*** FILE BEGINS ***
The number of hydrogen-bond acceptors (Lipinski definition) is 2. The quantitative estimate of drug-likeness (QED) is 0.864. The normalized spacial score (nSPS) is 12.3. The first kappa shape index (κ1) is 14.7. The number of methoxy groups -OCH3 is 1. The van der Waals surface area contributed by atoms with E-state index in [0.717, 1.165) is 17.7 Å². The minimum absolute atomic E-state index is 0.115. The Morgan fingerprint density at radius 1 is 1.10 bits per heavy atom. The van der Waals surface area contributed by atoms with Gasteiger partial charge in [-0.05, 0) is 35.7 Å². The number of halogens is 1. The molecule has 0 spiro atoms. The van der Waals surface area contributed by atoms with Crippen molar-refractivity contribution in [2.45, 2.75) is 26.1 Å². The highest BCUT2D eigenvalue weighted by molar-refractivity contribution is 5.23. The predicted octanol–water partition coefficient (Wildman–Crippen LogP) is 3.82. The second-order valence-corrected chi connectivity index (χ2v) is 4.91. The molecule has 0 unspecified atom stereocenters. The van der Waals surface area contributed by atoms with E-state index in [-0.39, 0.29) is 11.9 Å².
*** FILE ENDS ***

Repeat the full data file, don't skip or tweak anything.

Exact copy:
The number of hydrogen-bond acceptors (Lipinski definition) is 2. The quantitative estimate of drug-likeness (QED) is 0.864. The normalized spacial score (nSPS) is 12.3. The first kappa shape index (κ1) is 14.7. The number of methoxy groups -OCH3 is 1. The van der Waals surface area contributed by atoms with E-state index in [0.717, 1.165) is 17.7 Å². The minimum absolute atomic E-state index is 0.115. The Morgan fingerprint density at radius 1 is 1.10 bits per heavy atom. The van der Waals surface area contributed by atoms with Gasteiger partial charge in [-0.05, 0) is 35.7 Å². The number of halogens is 1. The molecule has 0 spiro atoms. The van der Waals surface area contributed by atoms with Crippen molar-refractivity contribution in [2.45, 2.75) is 26.1 Å². The highest BCUT2D eigenvalue weighted by molar-refractivity contribution is 5.23. The predicted octanol–water partition coefficient (Wildman–Crippen LogP) is 3.82. The second-order valence-corrected chi connectivity index (χ2v) is 4.91. The molecule has 0 unspecified atom stereocenters. The van der Waals surface area contributed by atoms with E-state index in [-0.39, 0.29) is 11.9 Å².